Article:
This promises to be a thought provoking presentation that will challenge and inform each of us whether we are beginners or seasoned woodworkers, or are interested in woodworking only as a hobby or as a paying business.

Upcoming Guild Meetings

September – Toy Assembly led By Nuane Neely

October – Mini-Symposium – Exotic Carving led by Sabiha Mujtaba

November – Mortise & Tenon Joinery

December – Holiday Party

January – Exploring Finishing Products; Dyes, Stains, Topcoats, etc.

February – Tentative – Exploring Finishing Application Methods; Brushing, Wiping, Spraying, HVLP Spraying


Instagram!  We want to make this a platform that our members use to share pictures of their projects, shops, jigs, or anything else that might be of interest to fellow woodworkers.  


Instagram is a social media app/website for sharing pictures and interacting with other people. Here is a link to a video for Instagram beginners

Instagram is a tool that is used on your phone.  Take a picture on your phone and post it to Instagram.

The easiest way to access our Instagram account is clicking on the button at the top of any web page on our new website. You can also follow our Instagram account by searching on Instagram for (WoodworkersGuildofGeorgia) or use this link It doesn’t have many pictures at present which is why we are asking you to start posting.


      Approach 1 – Send pictures to the WWG Website Gallery 

Send pictures to the Guild so we can post them on our public Instagram account. You can send your pictures to the Guild by emailing them to

Please include a brief description of the picture or project including relevant information such as kind of wood used, how it was finished, etc. You can include your name or Instagram account if you would like to be credited. 

The kind of pictures we are looking for are works in process or finished, recent or previous projects, shop pictures, jig pictures, cool tools pics or anything else you think Guild members or other Woodworkers would be interested in seeing. 

Please send us as many pictures as you can and as often as you can.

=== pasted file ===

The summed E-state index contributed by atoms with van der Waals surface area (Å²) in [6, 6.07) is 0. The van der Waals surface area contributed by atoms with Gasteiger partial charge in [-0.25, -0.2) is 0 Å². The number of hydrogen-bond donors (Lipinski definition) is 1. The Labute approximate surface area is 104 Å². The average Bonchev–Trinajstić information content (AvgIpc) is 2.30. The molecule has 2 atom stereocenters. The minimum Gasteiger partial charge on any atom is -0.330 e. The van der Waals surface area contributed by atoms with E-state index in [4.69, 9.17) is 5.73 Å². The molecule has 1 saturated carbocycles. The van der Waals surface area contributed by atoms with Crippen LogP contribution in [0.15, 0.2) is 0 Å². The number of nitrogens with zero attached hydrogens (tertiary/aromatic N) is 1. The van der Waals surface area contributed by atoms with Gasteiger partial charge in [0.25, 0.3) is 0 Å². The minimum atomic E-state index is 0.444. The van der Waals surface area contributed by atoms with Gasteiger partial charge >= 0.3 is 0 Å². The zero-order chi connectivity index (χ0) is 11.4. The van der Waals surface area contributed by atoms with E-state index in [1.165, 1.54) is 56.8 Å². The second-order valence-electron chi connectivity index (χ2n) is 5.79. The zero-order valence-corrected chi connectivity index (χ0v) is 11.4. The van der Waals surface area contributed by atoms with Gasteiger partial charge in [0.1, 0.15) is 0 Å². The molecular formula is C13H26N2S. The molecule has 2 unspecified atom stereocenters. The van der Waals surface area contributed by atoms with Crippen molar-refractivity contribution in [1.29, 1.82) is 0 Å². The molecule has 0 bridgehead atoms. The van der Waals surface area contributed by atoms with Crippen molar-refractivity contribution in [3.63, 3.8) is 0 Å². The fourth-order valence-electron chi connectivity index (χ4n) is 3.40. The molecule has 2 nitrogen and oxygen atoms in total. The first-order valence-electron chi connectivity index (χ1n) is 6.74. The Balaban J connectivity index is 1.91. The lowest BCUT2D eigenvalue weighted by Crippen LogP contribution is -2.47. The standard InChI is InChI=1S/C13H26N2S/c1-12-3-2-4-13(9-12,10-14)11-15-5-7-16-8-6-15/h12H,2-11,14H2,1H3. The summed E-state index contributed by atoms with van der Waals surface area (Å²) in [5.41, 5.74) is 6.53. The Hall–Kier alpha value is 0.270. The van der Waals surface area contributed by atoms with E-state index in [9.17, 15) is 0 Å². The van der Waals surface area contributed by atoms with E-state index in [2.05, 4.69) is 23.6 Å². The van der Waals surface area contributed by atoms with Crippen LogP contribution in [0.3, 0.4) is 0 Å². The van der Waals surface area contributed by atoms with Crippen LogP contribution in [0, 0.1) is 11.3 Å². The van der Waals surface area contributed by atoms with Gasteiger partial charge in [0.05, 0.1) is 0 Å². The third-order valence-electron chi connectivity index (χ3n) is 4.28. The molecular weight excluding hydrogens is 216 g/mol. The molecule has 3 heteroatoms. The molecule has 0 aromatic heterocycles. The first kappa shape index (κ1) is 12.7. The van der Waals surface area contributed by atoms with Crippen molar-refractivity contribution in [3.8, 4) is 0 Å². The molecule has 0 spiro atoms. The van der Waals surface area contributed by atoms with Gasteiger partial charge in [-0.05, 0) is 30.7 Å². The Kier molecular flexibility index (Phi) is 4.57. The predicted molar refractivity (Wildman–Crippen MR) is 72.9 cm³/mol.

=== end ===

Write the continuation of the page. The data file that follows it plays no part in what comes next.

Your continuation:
Approach 2 – Join Instagram and post images on your site that you share with the Guild

We would like to have as many members join Instagram as possible. When you join Instagram, you’ll be able to post your own pictures on your account. You will also be able to follow other guild members including the official Guild account. Then you’ll be able to see and comment on their pictures  

If you don’t feel comfortable sharing pictures, that’s okay. If you have an Instagram account, you can use it just to view other people’s pictures. 

In the future we would like to provide a list of suggested accounts for members to follow. Including other Guild members and famous Woodworkers. Having Guild members join Instagram will help the Guild and members out in many ways. 

  • The more people we have following our official account the easier it will be for it to grow. 
  • More people commenting on our photos will bring more people to our website that will hopefully join our Guild. 
  • Having Guild members follow each other on Instagram will help us stay in contact between meetings allowing us to help each other out by answering each other’s questions or just providing positive feedback on our current projects.
  • Please help us by contributing to our Instagram story.

Activate your account on the new Guild website

The Guild has launched the new Guild website at  All members should have received an activation email directing you to create your new login and to update your profile. If you have not activated your account, we will be sending the activation email again, so be sure and check your spam or junk folder if you don’t see it.  Also, feel free to email and request that the activation email be sent to you again.


New Website Launched

The new Guild website is up and running!  Please visit the site and check out what is there.  You can find…

  • current and past newsletters
  • announcements about upcoming events
  • directory of our excellent DVD library resources
  • information about our scholarship award programs which every member can use
  • outline of our mentoring program and available mentors
  • link to our new Instagram account where you can view and contribute content
  • documentation of the Guild Board policies, guidelines, position descriptions, and members
  • and much more

We are continuing to develop further new content for our members to enjoy.

Show ‘N Tell

Two guild members participated in the July Show ‘N Tell.  Milton Miller showed two convex side boxes he made, using his ‘Convex Curve Cutter’ Bandsaw jig.